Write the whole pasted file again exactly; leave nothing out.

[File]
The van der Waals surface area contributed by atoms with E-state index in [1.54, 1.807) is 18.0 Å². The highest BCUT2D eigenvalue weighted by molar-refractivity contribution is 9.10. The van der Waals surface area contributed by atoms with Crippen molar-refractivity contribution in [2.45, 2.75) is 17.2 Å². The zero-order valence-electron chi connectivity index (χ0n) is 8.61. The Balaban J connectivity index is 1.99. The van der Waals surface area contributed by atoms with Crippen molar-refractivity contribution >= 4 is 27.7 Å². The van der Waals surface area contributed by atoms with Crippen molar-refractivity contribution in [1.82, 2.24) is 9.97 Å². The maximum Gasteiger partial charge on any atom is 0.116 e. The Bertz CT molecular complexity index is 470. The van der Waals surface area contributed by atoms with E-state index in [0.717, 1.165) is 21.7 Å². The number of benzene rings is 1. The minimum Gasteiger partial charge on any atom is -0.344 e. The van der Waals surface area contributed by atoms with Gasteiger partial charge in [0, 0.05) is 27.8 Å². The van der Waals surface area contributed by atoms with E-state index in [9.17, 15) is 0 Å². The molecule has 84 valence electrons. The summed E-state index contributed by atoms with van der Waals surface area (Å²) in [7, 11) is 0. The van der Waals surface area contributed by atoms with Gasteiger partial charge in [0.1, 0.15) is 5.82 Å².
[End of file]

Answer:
The van der Waals surface area contributed by atoms with E-state index in [1.54, 1.807) is 18.0 Å². The highest BCUT2D eigenvalue weighted by molar-refractivity contribution is 9.10. The van der Waals surface area contributed by atoms with Crippen molar-refractivity contribution in [2.45, 2.75) is 17.2 Å². The zero-order valence-electron chi connectivity index (χ0n) is 8.61. The Balaban J connectivity index is 1.99. The van der Waals surface area contributed by atoms with Crippen molar-refractivity contribution >= 4 is 27.7 Å². The van der Waals surface area contributed by atoms with Crippen molar-refractivity contribution in [1.82, 2.24) is 9.97 Å². The maximum Gasteiger partial charge on any atom is 0.116 e. The Bertz CT molecular complexity index is 470. The van der Waals surface area contributed by atoms with E-state index in [0.717, 1.165) is 21.7 Å². The number of benzene rings is 1. The minimum Gasteiger partial charge on any atom is -0.344 e. The van der Waals surface area contributed by atoms with Gasteiger partial charge in [0, 0.05) is 27.8 Å². The van der Waals surface area contributed by atoms with E-state index in [9.17, 15) is 0 Å². The molecule has 84 valence electrons. The summed E-state index contributed by atoms with van der Waals surface area (Å²) in [7, 11) is 0. The van der Waals surface area contributed by atoms with Gasteiger partial charge in [0.1, 0.15) is 5.82 Å².